Pub. Date: Feb 2012
Country: United States
A power of attorney is a legal document by which you can appoint another person (usually a trusted friend, family member, colleague or adviser) to make medical, financial, legal and other business decisions on your behalf.
Under your power of attorney, you can give your agent either general authority or limited authority. Where you give your agent general authority, he will be authorized to act as your authorized legal representative in relation to the whole cross-section of your legal and financial affairs until such time as that authorization is terminated. In other words, your agent will have full legal authority to make decisions and take actions on your behalf, as if you were taking them yourself. This could, for example, include signing letters and checks, executing contracts, etc!
With limited authority, your agent is given authority in relation to the specific matters you specify in your power of attorney document. These matters may relate to real estate, bonds, shares and commodity trading, operating a business, instituting of defending litigation, banking, insurance and virtually any other matter. Your agent will not be entitled to represent you in any matter not expressly set out in your power of attorney.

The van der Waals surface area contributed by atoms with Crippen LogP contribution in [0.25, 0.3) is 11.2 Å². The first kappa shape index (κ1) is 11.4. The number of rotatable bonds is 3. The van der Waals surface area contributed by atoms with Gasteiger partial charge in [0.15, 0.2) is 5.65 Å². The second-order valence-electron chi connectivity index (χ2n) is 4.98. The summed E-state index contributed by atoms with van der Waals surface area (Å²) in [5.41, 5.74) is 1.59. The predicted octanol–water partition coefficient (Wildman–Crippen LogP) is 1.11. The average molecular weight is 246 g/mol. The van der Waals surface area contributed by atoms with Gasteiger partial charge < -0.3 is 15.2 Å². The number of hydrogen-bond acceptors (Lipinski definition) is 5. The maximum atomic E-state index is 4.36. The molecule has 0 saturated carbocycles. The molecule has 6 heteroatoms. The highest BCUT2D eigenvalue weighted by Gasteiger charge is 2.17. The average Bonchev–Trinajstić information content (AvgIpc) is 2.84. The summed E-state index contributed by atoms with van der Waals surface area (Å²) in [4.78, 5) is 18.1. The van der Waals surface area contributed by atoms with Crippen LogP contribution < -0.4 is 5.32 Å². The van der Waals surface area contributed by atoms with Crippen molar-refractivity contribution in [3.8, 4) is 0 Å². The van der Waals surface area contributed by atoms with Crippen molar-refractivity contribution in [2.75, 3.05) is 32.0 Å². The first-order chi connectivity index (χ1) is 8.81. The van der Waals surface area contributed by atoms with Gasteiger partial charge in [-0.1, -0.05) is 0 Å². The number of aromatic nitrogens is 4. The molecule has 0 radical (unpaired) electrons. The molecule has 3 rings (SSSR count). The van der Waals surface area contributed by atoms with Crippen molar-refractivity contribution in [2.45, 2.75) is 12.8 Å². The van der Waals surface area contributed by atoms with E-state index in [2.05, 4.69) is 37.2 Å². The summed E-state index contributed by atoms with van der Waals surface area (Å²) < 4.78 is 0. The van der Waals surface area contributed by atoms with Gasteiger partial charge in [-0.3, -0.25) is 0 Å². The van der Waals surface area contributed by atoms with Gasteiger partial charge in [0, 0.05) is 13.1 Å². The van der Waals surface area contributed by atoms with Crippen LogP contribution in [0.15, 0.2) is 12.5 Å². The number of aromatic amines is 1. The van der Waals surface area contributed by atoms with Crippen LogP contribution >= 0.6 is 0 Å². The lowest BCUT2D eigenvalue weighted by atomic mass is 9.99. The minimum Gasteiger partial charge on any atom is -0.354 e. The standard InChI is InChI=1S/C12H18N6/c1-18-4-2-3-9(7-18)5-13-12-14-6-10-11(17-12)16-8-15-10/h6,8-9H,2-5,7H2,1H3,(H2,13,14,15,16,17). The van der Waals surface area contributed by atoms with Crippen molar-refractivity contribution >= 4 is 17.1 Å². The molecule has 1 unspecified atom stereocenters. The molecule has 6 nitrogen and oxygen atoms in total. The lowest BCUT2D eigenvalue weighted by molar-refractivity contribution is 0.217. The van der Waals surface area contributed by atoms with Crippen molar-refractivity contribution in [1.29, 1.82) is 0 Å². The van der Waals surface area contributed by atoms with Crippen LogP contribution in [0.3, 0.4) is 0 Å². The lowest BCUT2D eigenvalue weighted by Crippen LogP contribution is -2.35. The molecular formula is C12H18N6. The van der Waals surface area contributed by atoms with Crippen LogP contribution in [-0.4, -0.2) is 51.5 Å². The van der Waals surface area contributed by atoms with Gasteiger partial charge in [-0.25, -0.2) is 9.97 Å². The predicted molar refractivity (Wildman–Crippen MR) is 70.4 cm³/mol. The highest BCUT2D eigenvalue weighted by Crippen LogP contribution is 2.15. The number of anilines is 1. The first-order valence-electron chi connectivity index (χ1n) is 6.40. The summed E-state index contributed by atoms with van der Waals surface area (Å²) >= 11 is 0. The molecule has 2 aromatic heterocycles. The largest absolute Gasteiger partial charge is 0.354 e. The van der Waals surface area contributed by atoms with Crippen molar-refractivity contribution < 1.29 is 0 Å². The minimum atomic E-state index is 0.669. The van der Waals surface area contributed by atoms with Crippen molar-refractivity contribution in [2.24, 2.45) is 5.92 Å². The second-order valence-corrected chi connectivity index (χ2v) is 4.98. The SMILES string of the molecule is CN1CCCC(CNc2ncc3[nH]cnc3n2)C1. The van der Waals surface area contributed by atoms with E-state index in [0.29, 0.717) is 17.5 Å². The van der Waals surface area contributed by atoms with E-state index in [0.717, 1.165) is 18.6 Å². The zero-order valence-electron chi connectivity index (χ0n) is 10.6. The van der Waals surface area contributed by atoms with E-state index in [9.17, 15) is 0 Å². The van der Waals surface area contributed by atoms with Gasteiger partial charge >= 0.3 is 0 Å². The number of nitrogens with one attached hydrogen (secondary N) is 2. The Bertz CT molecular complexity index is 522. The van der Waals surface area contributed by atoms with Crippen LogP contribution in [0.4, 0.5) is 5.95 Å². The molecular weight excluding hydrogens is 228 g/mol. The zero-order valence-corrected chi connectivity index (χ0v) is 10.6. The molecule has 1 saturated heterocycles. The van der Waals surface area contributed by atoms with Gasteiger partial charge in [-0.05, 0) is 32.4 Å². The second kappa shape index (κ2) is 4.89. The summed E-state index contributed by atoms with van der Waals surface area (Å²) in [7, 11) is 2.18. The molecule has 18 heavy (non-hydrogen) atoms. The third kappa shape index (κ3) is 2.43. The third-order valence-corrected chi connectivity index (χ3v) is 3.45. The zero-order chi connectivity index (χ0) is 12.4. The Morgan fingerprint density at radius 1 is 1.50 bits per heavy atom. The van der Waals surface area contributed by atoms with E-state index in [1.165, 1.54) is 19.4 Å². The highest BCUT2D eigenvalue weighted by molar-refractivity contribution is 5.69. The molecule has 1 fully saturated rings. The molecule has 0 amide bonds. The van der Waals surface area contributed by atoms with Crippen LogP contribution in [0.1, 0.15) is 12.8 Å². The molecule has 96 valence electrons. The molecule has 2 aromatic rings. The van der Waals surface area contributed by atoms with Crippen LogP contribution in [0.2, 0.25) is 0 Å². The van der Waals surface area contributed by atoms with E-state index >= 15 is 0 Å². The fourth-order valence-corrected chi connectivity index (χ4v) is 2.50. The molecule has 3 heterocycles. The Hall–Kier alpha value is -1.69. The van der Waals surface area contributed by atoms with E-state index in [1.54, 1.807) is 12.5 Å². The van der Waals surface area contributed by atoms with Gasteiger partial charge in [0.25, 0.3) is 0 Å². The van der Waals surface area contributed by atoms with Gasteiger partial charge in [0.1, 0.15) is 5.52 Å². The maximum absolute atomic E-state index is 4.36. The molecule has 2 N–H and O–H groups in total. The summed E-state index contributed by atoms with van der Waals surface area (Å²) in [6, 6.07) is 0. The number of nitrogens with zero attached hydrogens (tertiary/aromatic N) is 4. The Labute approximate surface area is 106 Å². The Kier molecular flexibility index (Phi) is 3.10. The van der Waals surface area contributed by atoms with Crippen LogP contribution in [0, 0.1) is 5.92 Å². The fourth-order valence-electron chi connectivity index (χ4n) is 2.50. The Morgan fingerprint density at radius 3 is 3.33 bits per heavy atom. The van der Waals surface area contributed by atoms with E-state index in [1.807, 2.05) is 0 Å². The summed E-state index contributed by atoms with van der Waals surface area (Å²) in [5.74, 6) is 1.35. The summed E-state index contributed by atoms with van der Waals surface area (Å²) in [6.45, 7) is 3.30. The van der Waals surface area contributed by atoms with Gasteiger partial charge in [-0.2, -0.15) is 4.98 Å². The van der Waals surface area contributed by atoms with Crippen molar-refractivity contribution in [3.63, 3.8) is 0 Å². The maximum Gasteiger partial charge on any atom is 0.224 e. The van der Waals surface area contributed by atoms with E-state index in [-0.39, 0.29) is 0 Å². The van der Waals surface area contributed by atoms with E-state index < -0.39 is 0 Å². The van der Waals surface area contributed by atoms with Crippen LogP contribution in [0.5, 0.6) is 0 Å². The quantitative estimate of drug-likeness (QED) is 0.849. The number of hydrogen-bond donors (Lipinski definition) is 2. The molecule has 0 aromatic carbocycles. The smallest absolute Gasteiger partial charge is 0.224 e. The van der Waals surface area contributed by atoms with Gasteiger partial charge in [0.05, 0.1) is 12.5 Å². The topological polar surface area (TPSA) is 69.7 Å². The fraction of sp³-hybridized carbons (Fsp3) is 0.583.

Both limited and general powers of attorney can also be classified as either 'ordinary' or 'durable'. Ordinary powers of attorney can be useful where you wish to simply authorize an agent to tend to some financial or commercial arrangements when you are unable to do so yourself. This may include opening or closing back accounts, buying or selling real estate or simply completing a contract. These types of powers of attorney will always come to an automatic end if you become mentally incapacitated.